Cut Glass

Cut Glass

Few items add as much elegance and beauty to a room as a piece of crystal or cut glass, especially American brilliant cut glass. The American brilliant period, 1880 to 1905, utilized new technologies to make cut glassware of surpassing beauty. Now that beauty can be yours.

What’s the difference between cut glass and crystal?

Crystal is either natural quartz or rock crystal or high quality glass with a high lead content. Cut glass has been decorated through the use of a moving wheel. Glass itself is the product of a silica and an alkali formed into shapes in its molten state.

What types of crystal or cut glass are available?

Available types are:

  • American brilliant
  • Vintage
  • Other
  • Contemporary
What crystal or cut glass items are available?

A variety of items are available, including:

  • Punchbowls.
  • Tumblers, glasses, and cups
  • Vases
  • Serving sets including salt and pepper shakers and condiment pumps
  • Jewelry holders
  • Powder boxes
  • Hurricane lamps
  • Candle holders

Much of the crystal and cut glass is clear, but there are beautiful examples of cranberry or ruby glass. Other examples of glassware come in shades of green, yellow, blue, and other colors.

What patterns are available in American Brilliant cut glass?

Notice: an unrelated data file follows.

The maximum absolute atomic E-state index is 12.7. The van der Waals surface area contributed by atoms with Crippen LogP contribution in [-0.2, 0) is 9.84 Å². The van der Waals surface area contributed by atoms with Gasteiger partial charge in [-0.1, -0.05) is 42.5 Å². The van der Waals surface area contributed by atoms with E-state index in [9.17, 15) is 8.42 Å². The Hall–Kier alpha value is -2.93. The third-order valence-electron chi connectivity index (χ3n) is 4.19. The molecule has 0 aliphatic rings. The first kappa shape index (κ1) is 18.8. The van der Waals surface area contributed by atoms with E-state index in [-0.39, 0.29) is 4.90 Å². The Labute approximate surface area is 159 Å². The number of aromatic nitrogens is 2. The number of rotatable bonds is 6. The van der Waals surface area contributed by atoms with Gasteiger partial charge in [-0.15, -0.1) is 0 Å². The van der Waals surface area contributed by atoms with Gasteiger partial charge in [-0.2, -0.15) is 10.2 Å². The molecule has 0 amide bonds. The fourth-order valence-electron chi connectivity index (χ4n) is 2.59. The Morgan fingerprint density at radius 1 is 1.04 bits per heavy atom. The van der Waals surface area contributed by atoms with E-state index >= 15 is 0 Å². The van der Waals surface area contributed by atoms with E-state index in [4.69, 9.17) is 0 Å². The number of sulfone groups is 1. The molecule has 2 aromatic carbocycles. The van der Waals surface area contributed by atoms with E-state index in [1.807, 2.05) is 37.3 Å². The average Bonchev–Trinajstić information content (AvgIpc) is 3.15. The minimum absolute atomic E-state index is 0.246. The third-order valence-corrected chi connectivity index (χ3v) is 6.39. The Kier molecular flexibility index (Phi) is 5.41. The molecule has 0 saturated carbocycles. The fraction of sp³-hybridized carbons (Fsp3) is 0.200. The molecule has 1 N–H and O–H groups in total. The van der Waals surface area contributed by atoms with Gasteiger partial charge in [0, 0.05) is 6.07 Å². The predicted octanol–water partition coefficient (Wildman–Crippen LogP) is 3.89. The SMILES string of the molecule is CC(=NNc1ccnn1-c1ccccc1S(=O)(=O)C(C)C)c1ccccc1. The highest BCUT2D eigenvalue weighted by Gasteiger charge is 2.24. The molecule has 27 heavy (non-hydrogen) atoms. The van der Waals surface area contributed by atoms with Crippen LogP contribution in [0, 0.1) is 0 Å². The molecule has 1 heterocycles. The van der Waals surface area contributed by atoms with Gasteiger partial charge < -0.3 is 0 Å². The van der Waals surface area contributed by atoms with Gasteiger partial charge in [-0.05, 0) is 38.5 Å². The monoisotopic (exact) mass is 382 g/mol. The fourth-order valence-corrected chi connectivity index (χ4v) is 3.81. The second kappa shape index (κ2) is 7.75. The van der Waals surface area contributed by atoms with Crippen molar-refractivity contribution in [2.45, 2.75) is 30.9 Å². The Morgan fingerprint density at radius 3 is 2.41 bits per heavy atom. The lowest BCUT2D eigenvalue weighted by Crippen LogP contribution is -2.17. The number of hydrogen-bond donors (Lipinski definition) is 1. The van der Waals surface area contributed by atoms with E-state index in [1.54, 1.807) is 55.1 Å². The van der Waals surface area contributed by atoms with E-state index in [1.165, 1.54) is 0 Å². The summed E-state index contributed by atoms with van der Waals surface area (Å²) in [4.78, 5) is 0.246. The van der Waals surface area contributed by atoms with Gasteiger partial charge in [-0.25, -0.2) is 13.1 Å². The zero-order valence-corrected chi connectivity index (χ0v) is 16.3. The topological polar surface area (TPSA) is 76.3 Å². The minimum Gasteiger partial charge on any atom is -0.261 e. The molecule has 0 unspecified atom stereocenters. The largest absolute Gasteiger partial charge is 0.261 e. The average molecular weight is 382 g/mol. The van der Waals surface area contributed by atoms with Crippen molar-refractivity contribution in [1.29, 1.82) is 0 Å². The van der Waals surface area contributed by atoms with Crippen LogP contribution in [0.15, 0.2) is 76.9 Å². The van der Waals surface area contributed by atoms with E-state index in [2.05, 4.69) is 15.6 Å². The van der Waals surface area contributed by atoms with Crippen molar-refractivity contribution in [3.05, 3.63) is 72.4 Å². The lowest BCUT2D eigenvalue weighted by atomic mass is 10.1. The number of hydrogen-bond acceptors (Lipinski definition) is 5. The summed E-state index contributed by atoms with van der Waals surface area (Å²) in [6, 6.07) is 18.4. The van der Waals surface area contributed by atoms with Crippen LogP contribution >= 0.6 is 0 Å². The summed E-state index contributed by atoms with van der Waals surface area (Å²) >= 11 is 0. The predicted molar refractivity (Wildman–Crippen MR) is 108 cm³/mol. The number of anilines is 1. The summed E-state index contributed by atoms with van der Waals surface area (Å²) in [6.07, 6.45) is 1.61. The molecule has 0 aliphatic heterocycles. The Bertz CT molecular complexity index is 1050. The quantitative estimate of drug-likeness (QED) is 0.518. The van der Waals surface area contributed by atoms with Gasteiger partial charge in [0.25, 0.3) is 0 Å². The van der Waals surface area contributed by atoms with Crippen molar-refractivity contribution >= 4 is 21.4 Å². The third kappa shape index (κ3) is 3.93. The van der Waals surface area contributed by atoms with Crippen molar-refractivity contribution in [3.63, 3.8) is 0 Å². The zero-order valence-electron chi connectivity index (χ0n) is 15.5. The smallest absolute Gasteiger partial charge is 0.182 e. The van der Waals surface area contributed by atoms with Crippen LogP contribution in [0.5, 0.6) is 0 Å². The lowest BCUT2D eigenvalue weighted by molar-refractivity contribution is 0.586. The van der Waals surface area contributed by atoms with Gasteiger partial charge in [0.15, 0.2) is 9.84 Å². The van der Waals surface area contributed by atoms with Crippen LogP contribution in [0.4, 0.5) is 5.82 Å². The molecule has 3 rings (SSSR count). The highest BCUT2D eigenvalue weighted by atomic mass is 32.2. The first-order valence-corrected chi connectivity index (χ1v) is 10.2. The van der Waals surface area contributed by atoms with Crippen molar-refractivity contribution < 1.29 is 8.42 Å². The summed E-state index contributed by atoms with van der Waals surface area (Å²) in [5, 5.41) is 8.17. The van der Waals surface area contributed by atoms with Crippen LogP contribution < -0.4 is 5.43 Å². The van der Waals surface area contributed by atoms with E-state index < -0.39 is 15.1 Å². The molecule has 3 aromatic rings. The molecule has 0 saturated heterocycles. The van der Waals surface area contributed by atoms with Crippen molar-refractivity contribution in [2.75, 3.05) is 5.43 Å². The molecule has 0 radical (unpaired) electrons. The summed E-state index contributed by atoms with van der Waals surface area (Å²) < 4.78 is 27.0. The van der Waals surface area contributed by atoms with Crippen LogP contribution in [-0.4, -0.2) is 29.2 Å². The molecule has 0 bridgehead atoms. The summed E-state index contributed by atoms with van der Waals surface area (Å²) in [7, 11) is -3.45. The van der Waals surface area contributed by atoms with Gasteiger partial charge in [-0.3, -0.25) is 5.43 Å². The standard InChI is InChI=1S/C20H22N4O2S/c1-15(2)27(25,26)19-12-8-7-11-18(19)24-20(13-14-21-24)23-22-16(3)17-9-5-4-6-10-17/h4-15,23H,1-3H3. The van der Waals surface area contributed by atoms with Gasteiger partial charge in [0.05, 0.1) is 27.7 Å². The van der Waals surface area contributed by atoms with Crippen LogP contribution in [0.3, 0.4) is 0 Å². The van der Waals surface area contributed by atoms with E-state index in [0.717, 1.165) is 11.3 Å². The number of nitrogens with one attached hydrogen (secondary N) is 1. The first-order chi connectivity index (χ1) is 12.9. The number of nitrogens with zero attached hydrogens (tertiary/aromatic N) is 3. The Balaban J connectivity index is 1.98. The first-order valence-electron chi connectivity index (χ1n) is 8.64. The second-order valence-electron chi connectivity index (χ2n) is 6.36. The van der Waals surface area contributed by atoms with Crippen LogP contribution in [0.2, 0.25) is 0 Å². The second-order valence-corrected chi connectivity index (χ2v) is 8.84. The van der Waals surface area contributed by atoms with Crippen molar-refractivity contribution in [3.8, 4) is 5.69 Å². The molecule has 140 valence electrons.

• Stratford: Stratford sports a hexagonal figure where each of the six sides is intersected by a split. The areas in the split are decorated with crosshatching. The pattern was designed by William C. Anderson for the Libbey Glass Company and first appeared at the Columbian Exposition in Chicago in 1893.
  • Strawberry diamond and fan: This pattern has a square diamond, marked on top with an X, with fan scallops at the edges. It was the most popular type of American brilliant cut glass during the American brilliant period.
  • Hobstar: The hobstar is found in many brilliant age designs. It’s a star that has so many points that their intersection resembles a hobnail from an old-fashioned boot.
  • Prism: A piece with this pattern has two or more miter cut sides that form a bar or a ridge.
  • Starburst: Starbursts, like hobstars, can be mixed with other details such as pillars, pinwheels, fan scallops, and rosettes.
  • Pinwheels and stars: The pinwheel is also called the buzz. It is a latecomer to the American brilliant period, for it did not arrive until the 20th century. The basic design is a 12-point swirling star with fan motifs that follow the star points.